Leen Helmink Antique Maps & Atlases

www.helmink.com

Graham
SINGAPORE


Certificate of Authentication


This is to certify that the item illustrated and described below is a genuine antique
map, print or book that was first produced and published in 1840, today 184 years ago.
February 23, 2024

Dr Leendert Helmink, Ph.D.
Cartographer(s)

Graham

First Published

London, 1840

This edition

1840 first and only edition

Size

cms

Technique

Colored steel engraving

Stock number

19295

Condition

excellent

Antique map of Singapore by Graham
Antique map of Singapore by Graham

Description


Rare steel engraving from the early 1840s, looking past the city of Singapore, with dozens of sailing ships off the coast.

FROM THE ORIGINAL DESCRIPTION:

Two days' steaming from Penang, and Singapore is reached. The voyage is pleasant, the steamer never being out of sight of land; and the mountain-ranges of Malacca on one hand, with the groups of mountainous islands of the other, frequently cause many picturesque scenes to pass before the eye.

Singapore-(Singhapura, " City of the Lion")-lies at the bottom of a cluster of islets, about seventy in number, off the southern extremity of Malay peninsula, from which it is separated by a strait, only about a quarter of a mile across in its part. The surface is diversified with hills and valleys; it is well-stocked with timber, and is fertile and healthy. The town of Singapore, on the south aide of the island, consists of "low houses, crowded together on the left- hand side of a small creek, a long line of smart bungalows stretching along the margin of the shore, on the other side of the creek, with an esplanade in front of them; undulating hills in the background are covered with foliage;" on one of which, called the (governor's Hill, stands the governor's bungalow.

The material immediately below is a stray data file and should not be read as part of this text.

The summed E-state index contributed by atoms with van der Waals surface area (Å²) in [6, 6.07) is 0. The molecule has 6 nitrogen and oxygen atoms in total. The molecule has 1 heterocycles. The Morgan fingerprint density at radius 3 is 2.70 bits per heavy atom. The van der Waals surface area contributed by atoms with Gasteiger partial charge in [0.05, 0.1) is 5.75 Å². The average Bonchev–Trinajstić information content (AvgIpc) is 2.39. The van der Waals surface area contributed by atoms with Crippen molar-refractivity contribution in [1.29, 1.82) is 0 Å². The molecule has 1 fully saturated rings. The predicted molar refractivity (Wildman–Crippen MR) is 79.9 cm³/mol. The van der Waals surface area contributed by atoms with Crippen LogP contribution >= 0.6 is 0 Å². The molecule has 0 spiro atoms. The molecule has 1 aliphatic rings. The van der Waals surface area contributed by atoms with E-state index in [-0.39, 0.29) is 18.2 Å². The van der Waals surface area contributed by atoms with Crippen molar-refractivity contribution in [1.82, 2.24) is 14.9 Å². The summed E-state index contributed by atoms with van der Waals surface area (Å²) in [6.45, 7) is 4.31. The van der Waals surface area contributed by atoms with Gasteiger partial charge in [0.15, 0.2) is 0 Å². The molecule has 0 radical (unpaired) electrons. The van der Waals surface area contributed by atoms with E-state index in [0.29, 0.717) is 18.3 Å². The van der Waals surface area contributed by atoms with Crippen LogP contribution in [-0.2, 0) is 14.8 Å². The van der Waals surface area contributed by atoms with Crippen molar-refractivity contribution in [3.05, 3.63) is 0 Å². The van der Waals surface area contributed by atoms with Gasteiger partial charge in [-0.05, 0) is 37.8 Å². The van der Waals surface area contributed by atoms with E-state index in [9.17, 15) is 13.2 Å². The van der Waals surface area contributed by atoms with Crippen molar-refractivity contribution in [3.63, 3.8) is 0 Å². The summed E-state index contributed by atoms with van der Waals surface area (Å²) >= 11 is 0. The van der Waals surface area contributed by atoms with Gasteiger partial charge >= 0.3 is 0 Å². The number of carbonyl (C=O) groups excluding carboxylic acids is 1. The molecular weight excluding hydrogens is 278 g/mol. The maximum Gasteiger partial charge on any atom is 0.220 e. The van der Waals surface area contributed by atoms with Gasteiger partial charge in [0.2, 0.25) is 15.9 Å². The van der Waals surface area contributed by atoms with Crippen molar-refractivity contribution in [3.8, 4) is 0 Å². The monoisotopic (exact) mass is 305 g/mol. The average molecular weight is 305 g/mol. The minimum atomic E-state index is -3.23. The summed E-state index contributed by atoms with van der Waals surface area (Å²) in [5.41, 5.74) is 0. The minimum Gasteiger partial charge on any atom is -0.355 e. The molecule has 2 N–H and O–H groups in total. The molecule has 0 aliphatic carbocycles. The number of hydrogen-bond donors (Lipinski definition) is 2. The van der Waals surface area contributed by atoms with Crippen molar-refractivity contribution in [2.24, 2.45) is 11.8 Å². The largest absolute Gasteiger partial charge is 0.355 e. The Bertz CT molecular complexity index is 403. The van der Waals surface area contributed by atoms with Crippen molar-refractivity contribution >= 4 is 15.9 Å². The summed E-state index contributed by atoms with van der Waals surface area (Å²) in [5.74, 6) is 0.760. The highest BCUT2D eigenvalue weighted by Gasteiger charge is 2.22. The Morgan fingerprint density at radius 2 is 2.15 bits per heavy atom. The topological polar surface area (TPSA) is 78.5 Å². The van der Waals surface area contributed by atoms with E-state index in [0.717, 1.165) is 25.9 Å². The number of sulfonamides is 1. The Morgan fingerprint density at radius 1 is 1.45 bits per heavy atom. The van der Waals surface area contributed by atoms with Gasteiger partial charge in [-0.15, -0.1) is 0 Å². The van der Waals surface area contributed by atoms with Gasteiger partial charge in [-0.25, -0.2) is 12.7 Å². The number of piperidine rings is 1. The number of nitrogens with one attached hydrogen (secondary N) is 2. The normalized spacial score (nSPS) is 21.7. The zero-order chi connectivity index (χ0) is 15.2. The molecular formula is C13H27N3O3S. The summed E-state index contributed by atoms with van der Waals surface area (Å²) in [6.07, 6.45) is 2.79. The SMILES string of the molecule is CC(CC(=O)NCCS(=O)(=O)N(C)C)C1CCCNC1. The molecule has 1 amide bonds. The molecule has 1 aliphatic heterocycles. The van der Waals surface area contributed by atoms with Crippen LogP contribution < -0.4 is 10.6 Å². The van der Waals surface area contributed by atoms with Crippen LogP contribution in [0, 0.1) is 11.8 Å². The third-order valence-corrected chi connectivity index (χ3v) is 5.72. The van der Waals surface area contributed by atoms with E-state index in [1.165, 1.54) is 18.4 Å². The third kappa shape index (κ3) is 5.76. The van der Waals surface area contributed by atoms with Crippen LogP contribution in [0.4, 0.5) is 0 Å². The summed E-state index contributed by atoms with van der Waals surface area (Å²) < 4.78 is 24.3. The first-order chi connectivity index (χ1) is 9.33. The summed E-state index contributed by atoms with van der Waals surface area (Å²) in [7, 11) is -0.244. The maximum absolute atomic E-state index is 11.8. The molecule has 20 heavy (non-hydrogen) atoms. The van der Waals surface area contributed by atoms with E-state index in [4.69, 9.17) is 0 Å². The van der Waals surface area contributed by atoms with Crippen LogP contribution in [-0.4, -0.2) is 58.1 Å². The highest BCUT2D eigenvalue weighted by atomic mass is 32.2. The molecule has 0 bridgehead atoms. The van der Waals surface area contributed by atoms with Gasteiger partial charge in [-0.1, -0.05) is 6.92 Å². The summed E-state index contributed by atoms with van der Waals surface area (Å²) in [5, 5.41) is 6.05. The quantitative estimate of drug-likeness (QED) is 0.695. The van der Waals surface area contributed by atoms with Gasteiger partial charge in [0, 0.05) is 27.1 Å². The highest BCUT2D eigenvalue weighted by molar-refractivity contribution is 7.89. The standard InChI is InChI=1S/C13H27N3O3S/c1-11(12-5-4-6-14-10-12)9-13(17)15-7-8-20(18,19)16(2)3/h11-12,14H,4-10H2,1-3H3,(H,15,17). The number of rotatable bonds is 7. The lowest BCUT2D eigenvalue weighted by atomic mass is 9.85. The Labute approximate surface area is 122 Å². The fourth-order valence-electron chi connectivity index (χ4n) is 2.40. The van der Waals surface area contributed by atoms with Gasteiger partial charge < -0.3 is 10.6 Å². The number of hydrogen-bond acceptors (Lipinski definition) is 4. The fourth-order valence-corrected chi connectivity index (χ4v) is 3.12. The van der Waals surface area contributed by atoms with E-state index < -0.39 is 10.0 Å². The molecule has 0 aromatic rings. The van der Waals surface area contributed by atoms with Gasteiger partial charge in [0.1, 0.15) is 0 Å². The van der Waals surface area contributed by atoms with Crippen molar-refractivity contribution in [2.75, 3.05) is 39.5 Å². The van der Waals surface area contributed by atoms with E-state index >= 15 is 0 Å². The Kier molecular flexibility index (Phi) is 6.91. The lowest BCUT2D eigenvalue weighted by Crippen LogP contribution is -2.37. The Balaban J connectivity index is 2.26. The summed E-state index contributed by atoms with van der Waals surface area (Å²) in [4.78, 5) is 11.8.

The population, in recent returns, is estimated at 60,000, of whom 20,000 are Chinese. But Mr. Wingrove Gooke says, there are "70,000 Chinamen, and not above 300 women," and that a "horrible demoralisation exists among the males-a demoralisation which might call down fire from heaven." If this is a correct picture the prospect is fearful. Singapore was taken possession of by Sir Stamford Baffles in 1818. Seven years after, the town of Malacca, with a territory extending about forty miles along the coast, and thirty mileg inland, was ceded to Britain by the Dutch, in exchange for Bencoolen, in Sumatra. The possession of Malacca, Singapore, and Penang, gives us complete command of the passage to China; and with Sarawak on the coast of Borneo, and Hong-Kong off the mouth of the Pearl Biver, Britain has the complete preponderance in that quarter of the globe. Singapore is a free port, and has become a great entrep6fc. The average value of its imports is estimated at £3,500,000, and of its exports, at £3,000,000 per annum.

Rare.

Condition

Original hand colour. Excellent condition overall.